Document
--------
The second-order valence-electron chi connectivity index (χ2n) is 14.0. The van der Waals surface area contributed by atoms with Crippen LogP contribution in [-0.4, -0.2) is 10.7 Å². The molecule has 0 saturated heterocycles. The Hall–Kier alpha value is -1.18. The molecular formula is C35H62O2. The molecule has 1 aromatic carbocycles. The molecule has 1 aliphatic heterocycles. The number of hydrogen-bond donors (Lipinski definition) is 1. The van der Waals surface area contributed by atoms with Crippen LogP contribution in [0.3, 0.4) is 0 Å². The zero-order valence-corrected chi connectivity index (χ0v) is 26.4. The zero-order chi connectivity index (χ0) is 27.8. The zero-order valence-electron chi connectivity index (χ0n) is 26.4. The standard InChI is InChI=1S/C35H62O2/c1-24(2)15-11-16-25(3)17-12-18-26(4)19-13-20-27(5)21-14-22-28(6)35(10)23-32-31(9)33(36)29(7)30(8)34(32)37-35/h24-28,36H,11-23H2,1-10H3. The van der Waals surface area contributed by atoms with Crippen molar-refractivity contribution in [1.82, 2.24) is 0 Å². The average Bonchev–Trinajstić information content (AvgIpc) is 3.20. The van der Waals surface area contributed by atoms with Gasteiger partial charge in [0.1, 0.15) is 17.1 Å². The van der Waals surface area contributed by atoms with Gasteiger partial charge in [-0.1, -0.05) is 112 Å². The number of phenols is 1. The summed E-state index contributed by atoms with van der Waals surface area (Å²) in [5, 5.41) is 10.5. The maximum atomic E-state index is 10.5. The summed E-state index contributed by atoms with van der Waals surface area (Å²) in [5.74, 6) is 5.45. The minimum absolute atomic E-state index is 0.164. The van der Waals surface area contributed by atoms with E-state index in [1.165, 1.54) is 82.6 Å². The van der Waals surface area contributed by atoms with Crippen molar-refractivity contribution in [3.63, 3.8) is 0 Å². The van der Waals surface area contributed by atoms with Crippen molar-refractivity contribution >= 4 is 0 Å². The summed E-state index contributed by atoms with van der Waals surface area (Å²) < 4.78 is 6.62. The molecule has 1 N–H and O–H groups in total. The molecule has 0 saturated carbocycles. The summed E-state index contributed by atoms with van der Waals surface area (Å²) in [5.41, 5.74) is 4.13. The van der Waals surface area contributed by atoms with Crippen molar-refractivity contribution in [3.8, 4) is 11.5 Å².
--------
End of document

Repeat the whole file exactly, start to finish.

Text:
The second-order valence-electron chi connectivity index (χ2n) is 14.0. The van der Waals surface area contributed by atoms with Crippen LogP contribution in [-0.4, -0.2) is 10.7 Å². The molecule has 0 saturated heterocycles. The Hall–Kier alpha value is -1.18. The molecular formula is C35H62O2. The molecule has 1 aromatic carbocycles. The molecule has 1 aliphatic heterocycles. The number of hydrogen-bond donors (Lipinski definition) is 1. The van der Waals surface area contributed by atoms with Crippen LogP contribution in [0.3, 0.4) is 0 Å². The zero-order valence-corrected chi connectivity index (χ0v) is 26.4. The zero-order chi connectivity index (χ0) is 27.8. The zero-order valence-electron chi connectivity index (χ0n) is 26.4. The standard InChI is InChI=1S/C35H62O2/c1-24(2)15-11-16-25(3)17-12-18-26(4)19-13-20-27(5)21-14-22-28(6)35(10)23-32-31(9)33(36)29(7)30(8)34(32)37-35/h24-28,36H,11-23H2,1-10H3. The van der Waals surface area contributed by atoms with Crippen molar-refractivity contribution in [1.82, 2.24) is 0 Å². The average Bonchev–Trinajstić information content (AvgIpc) is 3.20. The van der Waals surface area contributed by atoms with Gasteiger partial charge in [0.1, 0.15) is 17.1 Å². The van der Waals surface area contributed by atoms with Gasteiger partial charge in [-0.1, -0.05) is 112 Å². The number of phenols is 1. The summed E-state index contributed by atoms with van der Waals surface area (Å²) in [5, 5.41) is 10.5. The maximum atomic E-state index is 10.5. The summed E-state index contributed by atoms with van der Waals surface area (Å²) in [5.74, 6) is 5.45. The minimum absolute atomic E-state index is 0.164. The van der Waals surface area contributed by atoms with E-state index in [1.165, 1.54) is 82.6 Å². The van der Waals surface area contributed by atoms with Crippen molar-refractivity contribution in [3.63, 3.8) is 0 Å². The van der Waals surface area contributed by atoms with Crippen molar-refractivity contribution >= 4 is 0 Å². The summed E-state index contributed by atoms with van der Waals surface area (Å²) < 4.78 is 6.62. The molecule has 1 N–H and O–H groups in total. The molecule has 0 saturated carbocycles. The summed E-state index contributed by atoms with van der Waals surface area (Å²) in [5.41, 5.74) is 4.13. The van der Waals surface area contributed by atoms with Crippen molar-refractivity contribution in [3.8, 4) is 11.5 Å².